Total Quality Management Research Guides Postharvest Quality Success

Research Update August 2022, powered by FloraLife
Terril A. Nell – Professor of Floriculture Emeritus University of Florida

Flower losses of 20 – 30% are reported as flowers move from growers to retail outlets and to consumers. High quality, long-lasting flowers are among the highest priorities when consumers make floral purchases. Imagine the impact on your profit if you could reduce your shrink to 5% or less. Well, you can! Care and handling research in the U.S., Europe, Israel, and other countries has provided guidelines for maintaining long lasting flowers.

So, why do we still experience high flowers losses, reduced quality, and short vase life? Care and handling practices may sound simple, but how you integrate them into your business routines can make all the difference.

Some years ago, an American engineer who focused on business practices and management established ‘Total Quality Management’ (TQM)—an approach that transformed industrial processes and reduced shrink significantly in the automobile and electronics industries. If these industries can benefit from TQM, so can the flower industry. TQM is a management system that:

  • is customer-focused
  • involves every employee in a quality improvement culture
  • quantifies success
  • leads to continual improvement

Establish a Routine Employee Training Program for Total Quality Management

A complete set of care and handling guidelines should be developed for your company. The care and handling guidelines below can be the basis for the training and maintenance of best practices.

The focus should be on producing a high-quality product and reducing waste. Your company should have a way of monitoring success by having employees perform the key steps and maintain compliance records.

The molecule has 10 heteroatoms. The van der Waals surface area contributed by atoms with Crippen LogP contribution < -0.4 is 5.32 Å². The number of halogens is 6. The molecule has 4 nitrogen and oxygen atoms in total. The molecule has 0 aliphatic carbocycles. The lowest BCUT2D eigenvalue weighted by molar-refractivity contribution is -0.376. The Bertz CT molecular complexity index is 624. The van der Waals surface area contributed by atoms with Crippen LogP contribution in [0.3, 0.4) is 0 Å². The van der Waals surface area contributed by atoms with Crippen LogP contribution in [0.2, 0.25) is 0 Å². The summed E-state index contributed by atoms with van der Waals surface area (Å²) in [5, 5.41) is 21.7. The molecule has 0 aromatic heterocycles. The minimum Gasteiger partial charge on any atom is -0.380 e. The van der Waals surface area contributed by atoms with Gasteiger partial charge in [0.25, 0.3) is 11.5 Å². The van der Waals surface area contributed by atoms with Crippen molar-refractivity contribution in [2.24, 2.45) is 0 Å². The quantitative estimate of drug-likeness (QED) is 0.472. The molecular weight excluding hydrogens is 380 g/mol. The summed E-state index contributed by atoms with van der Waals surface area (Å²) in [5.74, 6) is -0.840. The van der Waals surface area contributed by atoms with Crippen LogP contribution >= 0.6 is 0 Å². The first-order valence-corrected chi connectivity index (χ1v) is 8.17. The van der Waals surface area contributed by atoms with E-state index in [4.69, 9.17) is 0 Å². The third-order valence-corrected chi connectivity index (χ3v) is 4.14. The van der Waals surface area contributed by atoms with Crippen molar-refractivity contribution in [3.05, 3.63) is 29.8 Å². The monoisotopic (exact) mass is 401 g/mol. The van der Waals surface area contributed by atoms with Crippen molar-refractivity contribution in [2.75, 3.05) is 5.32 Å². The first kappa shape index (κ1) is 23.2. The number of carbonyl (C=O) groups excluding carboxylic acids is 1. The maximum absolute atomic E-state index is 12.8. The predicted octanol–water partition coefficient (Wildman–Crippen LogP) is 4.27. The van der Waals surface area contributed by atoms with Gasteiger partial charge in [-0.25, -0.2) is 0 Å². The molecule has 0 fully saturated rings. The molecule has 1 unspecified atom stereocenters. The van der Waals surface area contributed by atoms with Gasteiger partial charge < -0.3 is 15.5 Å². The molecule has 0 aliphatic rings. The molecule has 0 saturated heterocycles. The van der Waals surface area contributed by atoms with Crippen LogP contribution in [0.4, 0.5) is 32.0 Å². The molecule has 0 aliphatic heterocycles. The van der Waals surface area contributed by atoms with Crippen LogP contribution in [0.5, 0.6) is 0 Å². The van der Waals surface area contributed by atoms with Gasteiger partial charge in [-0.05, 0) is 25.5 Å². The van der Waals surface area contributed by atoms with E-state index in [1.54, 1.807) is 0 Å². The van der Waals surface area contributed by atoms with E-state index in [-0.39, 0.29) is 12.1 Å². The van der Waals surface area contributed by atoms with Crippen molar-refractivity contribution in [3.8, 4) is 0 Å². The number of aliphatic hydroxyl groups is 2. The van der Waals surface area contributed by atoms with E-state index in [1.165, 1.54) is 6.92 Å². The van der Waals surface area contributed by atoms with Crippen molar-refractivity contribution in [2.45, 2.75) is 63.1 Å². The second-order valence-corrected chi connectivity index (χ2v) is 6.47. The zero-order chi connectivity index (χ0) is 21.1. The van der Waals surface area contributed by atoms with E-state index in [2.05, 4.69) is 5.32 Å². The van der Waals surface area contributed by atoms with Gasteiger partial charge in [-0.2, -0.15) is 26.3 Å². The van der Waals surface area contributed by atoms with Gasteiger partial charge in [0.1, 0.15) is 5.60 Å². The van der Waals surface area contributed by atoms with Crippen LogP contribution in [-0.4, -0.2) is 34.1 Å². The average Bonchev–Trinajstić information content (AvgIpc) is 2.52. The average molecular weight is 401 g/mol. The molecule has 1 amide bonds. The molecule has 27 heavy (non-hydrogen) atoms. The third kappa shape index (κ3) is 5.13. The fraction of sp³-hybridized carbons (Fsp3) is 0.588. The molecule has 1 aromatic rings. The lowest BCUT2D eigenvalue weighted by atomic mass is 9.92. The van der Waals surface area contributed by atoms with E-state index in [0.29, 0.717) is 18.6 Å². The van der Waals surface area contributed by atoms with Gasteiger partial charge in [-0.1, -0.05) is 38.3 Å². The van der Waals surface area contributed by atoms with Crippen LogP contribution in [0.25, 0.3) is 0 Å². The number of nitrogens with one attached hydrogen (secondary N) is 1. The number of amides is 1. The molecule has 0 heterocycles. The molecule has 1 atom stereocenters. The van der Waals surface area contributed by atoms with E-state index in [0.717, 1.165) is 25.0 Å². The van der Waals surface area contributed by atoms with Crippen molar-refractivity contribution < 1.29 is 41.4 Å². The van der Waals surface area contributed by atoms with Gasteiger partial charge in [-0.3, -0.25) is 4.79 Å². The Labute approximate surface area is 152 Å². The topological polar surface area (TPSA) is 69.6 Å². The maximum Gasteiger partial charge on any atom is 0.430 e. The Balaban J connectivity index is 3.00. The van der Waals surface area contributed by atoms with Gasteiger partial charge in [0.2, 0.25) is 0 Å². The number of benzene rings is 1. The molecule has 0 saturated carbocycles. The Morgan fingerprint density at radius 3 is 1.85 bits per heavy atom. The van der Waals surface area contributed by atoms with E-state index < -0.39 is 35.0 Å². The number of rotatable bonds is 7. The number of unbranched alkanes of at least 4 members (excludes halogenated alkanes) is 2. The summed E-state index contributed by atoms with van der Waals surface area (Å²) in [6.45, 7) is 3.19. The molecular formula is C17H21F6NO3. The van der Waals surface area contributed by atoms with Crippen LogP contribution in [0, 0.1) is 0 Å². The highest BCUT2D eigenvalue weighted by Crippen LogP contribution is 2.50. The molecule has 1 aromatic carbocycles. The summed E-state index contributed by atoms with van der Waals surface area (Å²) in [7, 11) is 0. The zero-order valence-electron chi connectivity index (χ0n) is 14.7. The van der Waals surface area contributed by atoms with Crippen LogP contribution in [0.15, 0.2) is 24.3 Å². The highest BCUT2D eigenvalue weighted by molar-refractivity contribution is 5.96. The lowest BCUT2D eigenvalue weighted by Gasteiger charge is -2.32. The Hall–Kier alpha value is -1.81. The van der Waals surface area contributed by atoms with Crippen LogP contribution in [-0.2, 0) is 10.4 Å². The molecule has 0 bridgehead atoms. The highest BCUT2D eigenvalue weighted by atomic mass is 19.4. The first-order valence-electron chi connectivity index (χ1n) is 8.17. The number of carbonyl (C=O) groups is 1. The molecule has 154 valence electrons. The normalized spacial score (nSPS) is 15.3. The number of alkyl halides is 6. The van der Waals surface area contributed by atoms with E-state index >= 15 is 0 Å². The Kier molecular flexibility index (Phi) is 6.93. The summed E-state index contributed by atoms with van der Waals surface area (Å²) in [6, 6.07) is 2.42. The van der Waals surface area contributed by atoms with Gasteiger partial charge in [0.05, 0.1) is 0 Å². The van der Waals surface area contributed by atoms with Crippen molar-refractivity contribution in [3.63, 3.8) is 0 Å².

Let’s review the critical care and handling elements. The University of Florida flower postharvest program evaluated and refined these practices over a 15-year period. We evaluated every step in the logistics chain to be sure the best practices were proven to be effective.

Purchase The Longest-Lasting Varieties

Think about it – as consumers we may purchase automobiles, electronics, kitchen appliances and clothing/shoes on appearance and brand rather than considering the facts about the performance and life of these products. The same is true with flowers. Longevity, quality, and performance are the criteria used to select flower varieties. Not every red rose, yellow chrysanthemum or pink alstroemeria lasts the same number of days. Some may last but have leaves that turn yellow, buds that drop or flowers that fail to open. Assign someone to track these qualities. If you see consistent problems with a variety, cross that one off your list and choose another variety that performs better.

Sanitation and Flower Processing

Once flowers arrive, a TQM care and handling program must be directed toward cleanliness and keeping flowers hydrated with the proper solutions. Ideally one person will be responsible for processing and this responsibility should be recognized and respected by all other employees. The individual should be responsible for:

  • Receiving and inspecting flowers for insects and diseases.
  • Washing buckets before use with an anti-bacterial product such as FloraLife® D.C.D.® Cleaner.
  • Using clean water, not recycled water (Image 1).
  • Cutting stems with a clean, sharp knife (or not cutting if using FloraLife® Express Technology solutions).